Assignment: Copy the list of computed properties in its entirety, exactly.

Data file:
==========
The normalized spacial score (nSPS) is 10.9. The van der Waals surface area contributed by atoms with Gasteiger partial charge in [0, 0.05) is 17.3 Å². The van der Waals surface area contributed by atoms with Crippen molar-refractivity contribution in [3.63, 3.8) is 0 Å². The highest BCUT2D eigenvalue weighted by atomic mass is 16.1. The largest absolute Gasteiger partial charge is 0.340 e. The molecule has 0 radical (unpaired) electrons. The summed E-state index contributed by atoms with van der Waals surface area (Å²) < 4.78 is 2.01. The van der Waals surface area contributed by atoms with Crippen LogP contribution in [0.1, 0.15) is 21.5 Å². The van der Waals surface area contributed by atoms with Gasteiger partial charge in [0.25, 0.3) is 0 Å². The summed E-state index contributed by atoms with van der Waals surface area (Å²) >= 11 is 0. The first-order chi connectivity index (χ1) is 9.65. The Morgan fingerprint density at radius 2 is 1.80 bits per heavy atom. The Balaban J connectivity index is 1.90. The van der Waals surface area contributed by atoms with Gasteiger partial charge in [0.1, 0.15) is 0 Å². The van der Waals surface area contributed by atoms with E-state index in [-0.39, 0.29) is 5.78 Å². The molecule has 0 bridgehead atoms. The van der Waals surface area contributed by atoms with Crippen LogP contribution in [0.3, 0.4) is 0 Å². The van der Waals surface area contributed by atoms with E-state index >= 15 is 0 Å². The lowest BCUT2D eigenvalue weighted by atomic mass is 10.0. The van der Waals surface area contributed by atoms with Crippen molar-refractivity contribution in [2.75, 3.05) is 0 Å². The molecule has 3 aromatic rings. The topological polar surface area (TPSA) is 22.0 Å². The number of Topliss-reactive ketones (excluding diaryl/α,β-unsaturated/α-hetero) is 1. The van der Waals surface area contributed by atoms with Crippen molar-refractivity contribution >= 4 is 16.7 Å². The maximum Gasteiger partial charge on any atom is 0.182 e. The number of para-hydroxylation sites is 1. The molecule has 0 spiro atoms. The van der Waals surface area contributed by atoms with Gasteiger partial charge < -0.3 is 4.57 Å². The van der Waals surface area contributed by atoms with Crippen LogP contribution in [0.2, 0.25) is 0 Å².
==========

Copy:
The normalized spacial score (nSPS) is 10.9. The van der Waals surface area contributed by atoms with Gasteiger partial charge in [0, 0.05) is 17.3 Å². The van der Waals surface area contributed by atoms with Crippen molar-refractivity contribution in [3.63, 3.8) is 0 Å². The highest BCUT2D eigenvalue weighted by atomic mass is 16.1. The largest absolute Gasteiger partial charge is 0.340 e. The molecule has 0 radical (unpaired) electrons. The summed E-state index contributed by atoms with van der Waals surface area (Å²) < 4.78 is 2.01. The van der Waals surface area contributed by atoms with Crippen LogP contribution in [0.1, 0.15) is 21.5 Å². The van der Waals surface area contributed by atoms with Gasteiger partial charge in [0.25, 0.3) is 0 Å². The summed E-state index contributed by atoms with van der Waals surface area (Å²) >= 11 is 0. The first-order chi connectivity index (χ1) is 9.65. The Morgan fingerprint density at radius 2 is 1.80 bits per heavy atom. The Balaban J connectivity index is 1.90. The van der Waals surface area contributed by atoms with Gasteiger partial charge in [0.1, 0.15) is 0 Å². The van der Waals surface area contributed by atoms with E-state index in [-0.39, 0.29) is 5.78 Å². The molecule has 0 bridgehead atoms. The van der Waals surface area contributed by atoms with Crippen LogP contribution in [0.3, 0.4) is 0 Å². The van der Waals surface area contributed by atoms with E-state index >= 15 is 0 Å². The lowest BCUT2D eigenvalue weighted by atomic mass is 10.0. The van der Waals surface area contributed by atoms with Crippen molar-refractivity contribution in [2.75, 3.05) is 0 Å². The molecule has 3 aromatic rings. The topological polar surface area (TPSA) is 22.0 Å². The number of Topliss-reactive ketones (excluding diaryl/α,β-unsaturated/α-hetero) is 1. The van der Waals surface area contributed by atoms with Crippen molar-refractivity contribution >= 4 is 16.7 Å². The maximum Gasteiger partial charge on any atom is 0.182 e. The number of para-hydroxylation sites is 1. The molecule has 0 spiro atoms. The van der Waals surface area contributed by atoms with Gasteiger partial charge < -0.3 is 4.57 Å². The van der Waals surface area contributed by atoms with Crippen LogP contribution in [0.2, 0.25) is 0 Å².